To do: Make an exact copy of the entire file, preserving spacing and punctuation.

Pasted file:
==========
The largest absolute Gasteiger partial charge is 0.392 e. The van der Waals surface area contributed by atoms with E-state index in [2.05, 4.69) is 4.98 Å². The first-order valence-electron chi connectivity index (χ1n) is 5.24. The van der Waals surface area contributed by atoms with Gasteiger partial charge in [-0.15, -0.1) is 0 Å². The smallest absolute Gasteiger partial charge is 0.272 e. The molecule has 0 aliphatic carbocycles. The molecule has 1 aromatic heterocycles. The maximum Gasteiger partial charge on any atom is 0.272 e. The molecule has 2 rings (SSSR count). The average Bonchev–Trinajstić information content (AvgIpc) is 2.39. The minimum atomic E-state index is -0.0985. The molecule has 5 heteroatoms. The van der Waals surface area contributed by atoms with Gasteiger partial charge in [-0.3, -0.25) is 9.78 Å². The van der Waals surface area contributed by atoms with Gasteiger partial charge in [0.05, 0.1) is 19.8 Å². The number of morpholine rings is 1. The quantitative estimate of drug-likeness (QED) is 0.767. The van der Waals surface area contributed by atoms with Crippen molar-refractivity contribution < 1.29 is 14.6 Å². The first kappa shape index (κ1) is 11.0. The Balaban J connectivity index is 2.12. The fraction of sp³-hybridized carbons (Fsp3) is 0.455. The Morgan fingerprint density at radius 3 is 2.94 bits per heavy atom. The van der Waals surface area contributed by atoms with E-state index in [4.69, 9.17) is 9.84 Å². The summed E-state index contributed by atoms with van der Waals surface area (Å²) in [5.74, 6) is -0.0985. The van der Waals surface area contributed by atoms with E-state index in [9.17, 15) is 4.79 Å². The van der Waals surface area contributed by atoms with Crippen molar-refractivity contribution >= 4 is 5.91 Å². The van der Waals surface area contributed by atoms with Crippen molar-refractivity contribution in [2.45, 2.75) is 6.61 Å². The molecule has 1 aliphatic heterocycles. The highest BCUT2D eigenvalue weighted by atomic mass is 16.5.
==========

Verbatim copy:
The largest absolute Gasteiger partial charge is 0.392 e. The van der Waals surface area contributed by atoms with E-state index in [2.05, 4.69) is 4.98 Å². The first-order valence-electron chi connectivity index (χ1n) is 5.24. The van der Waals surface area contributed by atoms with Gasteiger partial charge in [-0.15, -0.1) is 0 Å². The smallest absolute Gasteiger partial charge is 0.272 e. The molecule has 0 aliphatic carbocycles. The molecule has 1 aromatic heterocycles. The maximum Gasteiger partial charge on any atom is 0.272 e. The molecule has 2 rings (SSSR count). The average Bonchev–Trinajstić information content (AvgIpc) is 2.39. The minimum atomic E-state index is -0.0985. The molecule has 5 heteroatoms. The van der Waals surface area contributed by atoms with Gasteiger partial charge in [-0.3, -0.25) is 9.78 Å². The van der Waals surface area contributed by atoms with Gasteiger partial charge in [0.05, 0.1) is 19.8 Å². The number of morpholine rings is 1. The quantitative estimate of drug-likeness (QED) is 0.767. The van der Waals surface area contributed by atoms with Crippen molar-refractivity contribution < 1.29 is 14.6 Å². The first kappa shape index (κ1) is 11.0. The Balaban J connectivity index is 2.12. The fraction of sp³-hybridized carbons (Fsp3) is 0.455. The Morgan fingerprint density at radius 3 is 2.94 bits per heavy atom. The van der Waals surface area contributed by atoms with E-state index in [4.69, 9.17) is 9.84 Å². The summed E-state index contributed by atoms with van der Waals surface area (Å²) in [5.74, 6) is -0.0985. The van der Waals surface area contributed by atoms with E-state index in [9.17, 15) is 4.79 Å². The van der Waals surface area contributed by atoms with Crippen molar-refractivity contribution >= 4 is 5.91 Å². The van der Waals surface area contributed by atoms with Crippen molar-refractivity contribution in [2.45, 2.75) is 6.61 Å². The molecule has 1 aliphatic heterocycles. The highest BCUT2D eigenvalue weighted by atomic mass is 16.5.